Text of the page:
Just for some evening fun, try some of these "experiments" - almost all of us learn better by doing - and if you are an adult without little ones around, I bet you'll have fun! See if you know junior high astronomy!
Gather up a globe or ball to simulate a globe, a white balloon or ball smaller than your globe, and a lamp for a sun!
I didn't include any "answers." If you need some clarification, e-mail me at firstname.lastname@example.org.
Here are some warm-ups:
1. Use the lamp and Earth to demonstrate why the Sun rises in the East and sets in the West. (You can use a bit of masking tape to mark the eastern seaboard in the U.S. to help remind children of their directions.)
Got the globe spinning? What direction?
2. Keep your Earth rotating. Look down at the North Pole. What direction is it spinning? Clockwise or counterclockwise?
3. Keep the Earth rotating the same direction. Look up at the South Pole. What direction is it spinning? Clockwise or counterclockwise?
So when we talk about the direction of planets, we have to use a reference point!
A little bit more complicated now. . .
4. Now, did you know the Earth is closer to the Sun in the Winter! (We're going to be referencing Winter and Summer for the Northern Hemisphere.) So, the seasons are not caused by the distance from the Sun. Maybe you've heard about the tilt. To help understand, hold your globe close to your Sun - level with in the same plane as the Sun. Look at the angle of "rays" hitting the Northern Hemisphere. Tilt the Northern Hemisphere away from the Sun. Tilt it toward the Sun.
So, does the Earth rock back and forth?
Hopefully, you can walk around your Sun. If not, designate an object you an walk around as the Sun. (It doesn't need to be a light for this.)
5. Hold the Earth at a "winter" angle - so the Northern Hemisphere is tilted back from the Sun. Note where in the room the North Pole is aimed. Keeping the North Pole aimed there - not changing the tilt of the Earth - walk half way around the Sun. How is the Earth now oriented with respect to the Sun? How long does it take the Earth to revolve around the Sun? Can you revolve your Earth around your Sun and note what season it would be in each quadrant?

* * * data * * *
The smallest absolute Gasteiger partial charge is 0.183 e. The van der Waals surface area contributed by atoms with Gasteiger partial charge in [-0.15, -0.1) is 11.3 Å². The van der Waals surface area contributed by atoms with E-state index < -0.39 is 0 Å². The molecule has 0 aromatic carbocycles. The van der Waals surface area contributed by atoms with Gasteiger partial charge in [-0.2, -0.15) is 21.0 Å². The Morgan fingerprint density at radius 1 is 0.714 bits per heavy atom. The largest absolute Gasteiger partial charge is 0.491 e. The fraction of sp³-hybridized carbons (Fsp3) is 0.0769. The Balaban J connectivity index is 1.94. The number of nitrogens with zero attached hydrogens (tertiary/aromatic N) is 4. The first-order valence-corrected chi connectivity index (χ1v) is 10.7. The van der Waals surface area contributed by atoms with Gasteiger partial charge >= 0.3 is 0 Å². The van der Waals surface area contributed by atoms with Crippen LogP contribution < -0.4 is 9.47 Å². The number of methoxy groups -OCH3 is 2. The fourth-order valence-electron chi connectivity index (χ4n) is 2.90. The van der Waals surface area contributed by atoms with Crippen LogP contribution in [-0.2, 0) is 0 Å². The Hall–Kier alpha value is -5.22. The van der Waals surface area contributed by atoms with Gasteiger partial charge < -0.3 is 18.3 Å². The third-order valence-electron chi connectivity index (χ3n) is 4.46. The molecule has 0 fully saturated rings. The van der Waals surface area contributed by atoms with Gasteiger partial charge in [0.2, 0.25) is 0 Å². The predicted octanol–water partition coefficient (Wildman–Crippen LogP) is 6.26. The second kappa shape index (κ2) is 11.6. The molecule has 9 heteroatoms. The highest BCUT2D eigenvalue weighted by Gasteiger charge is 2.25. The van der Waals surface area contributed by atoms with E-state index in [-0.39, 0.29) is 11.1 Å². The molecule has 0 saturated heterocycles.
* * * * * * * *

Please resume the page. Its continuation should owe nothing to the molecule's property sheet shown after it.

Stick with it; this next part is cool!
6. Now, get rid of your globe. Your head is now the Earth! Let the Sun shine on it! Use your Moon and find where the Moon would have to be for the folks on Earth to see a full moon and a new moon. Where would the Moon need to be to see a quarter moon? Crescent? Gibbous?
Look up a moon phase chart if you need it - you can also record the moon phase each night.
7. Go through the phases of the moon around your head. (Wax on, wax off. You start with your right hand, correct? If the lit part of the moon is on the right, it is waxing - getting bigger. The waning moon is lit on the left.)
How long does it take the Moon to orbit the Earth?
Which direction is it orbiting? Remember to use a reference point!
8. We only see one side of the Moon. Put a sticker or mark on one side of your Moon. Taking it through all the phases around the Earth (your head), keep the mark facing the Earth. Does the Moon rotate on its axis? How often? What direction? (Remember to use a reference point!)
9. The Moon rises about an hour later each night. Why?
10. What arrangement of the Earth, Moon, and Sun causes a solar eclipse?
11. What arrangement of the Earth, Moon, and Sun causes a lunar eclipse?
Look up a schedule of eclipses.
12. Can you explain the schedule with your model? (Scientific theories are often called models. Remember theories are the best explanation of a phenomenon. They are not "little laws" - laws are the mathematical relationships of the universe.)